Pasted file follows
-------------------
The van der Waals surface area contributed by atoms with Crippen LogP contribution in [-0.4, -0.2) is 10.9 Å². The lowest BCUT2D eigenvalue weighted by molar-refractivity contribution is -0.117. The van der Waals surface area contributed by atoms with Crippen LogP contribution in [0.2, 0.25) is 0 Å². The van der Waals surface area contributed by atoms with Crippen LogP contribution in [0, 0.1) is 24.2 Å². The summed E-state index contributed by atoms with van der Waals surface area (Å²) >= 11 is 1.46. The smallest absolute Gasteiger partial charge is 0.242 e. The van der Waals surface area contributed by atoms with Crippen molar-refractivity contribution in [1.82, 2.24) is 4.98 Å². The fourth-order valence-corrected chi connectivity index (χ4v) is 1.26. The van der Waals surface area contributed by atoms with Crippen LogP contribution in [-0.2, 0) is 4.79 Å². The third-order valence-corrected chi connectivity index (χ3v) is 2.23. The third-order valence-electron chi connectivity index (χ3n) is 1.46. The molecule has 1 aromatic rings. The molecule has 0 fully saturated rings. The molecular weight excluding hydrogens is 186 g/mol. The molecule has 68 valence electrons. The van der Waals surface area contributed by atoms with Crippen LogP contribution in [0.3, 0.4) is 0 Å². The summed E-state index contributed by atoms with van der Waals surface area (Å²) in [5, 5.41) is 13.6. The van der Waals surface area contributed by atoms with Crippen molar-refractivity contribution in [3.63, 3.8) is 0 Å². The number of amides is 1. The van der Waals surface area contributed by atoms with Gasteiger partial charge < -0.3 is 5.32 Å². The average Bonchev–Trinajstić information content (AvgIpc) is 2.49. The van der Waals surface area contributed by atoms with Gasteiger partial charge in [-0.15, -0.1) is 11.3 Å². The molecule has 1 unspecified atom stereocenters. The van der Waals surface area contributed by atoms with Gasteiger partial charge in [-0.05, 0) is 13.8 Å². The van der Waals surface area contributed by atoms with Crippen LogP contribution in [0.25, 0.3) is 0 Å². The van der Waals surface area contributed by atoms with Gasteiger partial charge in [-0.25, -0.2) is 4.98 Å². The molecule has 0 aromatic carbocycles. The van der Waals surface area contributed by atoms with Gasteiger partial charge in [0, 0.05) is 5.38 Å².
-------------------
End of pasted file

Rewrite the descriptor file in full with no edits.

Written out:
The van der Waals surface area contributed by atoms with Crippen LogP contribution in [-0.4, -0.2) is 10.9 Å². The lowest BCUT2D eigenvalue weighted by molar-refractivity contribution is -0.117. The van der Waals surface area contributed by atoms with Crippen LogP contribution in [0.2, 0.25) is 0 Å². The van der Waals surface area contributed by atoms with Crippen LogP contribution in [0, 0.1) is 24.2 Å². The summed E-state index contributed by atoms with van der Waals surface area (Å²) >= 11 is 1.46. The smallest absolute Gasteiger partial charge is 0.242 e. The van der Waals surface area contributed by atoms with Crippen molar-refractivity contribution in [1.82, 2.24) is 4.98 Å². The fourth-order valence-corrected chi connectivity index (χ4v) is 1.26. The van der Waals surface area contributed by atoms with Crippen LogP contribution in [-0.2, 0) is 4.79 Å². The third-order valence-corrected chi connectivity index (χ3v) is 2.23. The third-order valence-electron chi connectivity index (χ3n) is 1.46. The molecule has 1 aromatic rings. The molecule has 0 fully saturated rings. The molecular weight excluding hydrogens is 186 g/mol. The molecule has 68 valence electrons. The van der Waals surface area contributed by atoms with Crippen LogP contribution in [0.3, 0.4) is 0 Å². The summed E-state index contributed by atoms with van der Waals surface area (Å²) in [5, 5.41) is 13.6. The van der Waals surface area contributed by atoms with Crippen molar-refractivity contribution in [3.63, 3.8) is 0 Å². The number of amides is 1. The van der Waals surface area contributed by atoms with Gasteiger partial charge < -0.3 is 5.32 Å². The average Bonchev–Trinajstić information content (AvgIpc) is 2.49. The van der Waals surface area contributed by atoms with Gasteiger partial charge in [-0.15, -0.1) is 11.3 Å². The molecule has 1 unspecified atom stereocenters. The van der Waals surface area contributed by atoms with Gasteiger partial charge in [-0.05, 0) is 13.8 Å². The van der Waals surface area contributed by atoms with Crippen LogP contribution in [0.25, 0.3) is 0 Å². The van der Waals surface area contributed by atoms with Gasteiger partial charge in [-0.25, -0.2) is 4.98 Å². The molecule has 0 aromatic carbocycles. The van der Waals surface area contributed by atoms with Gasteiger partial charge in [0, 0.05) is 5.38 Å².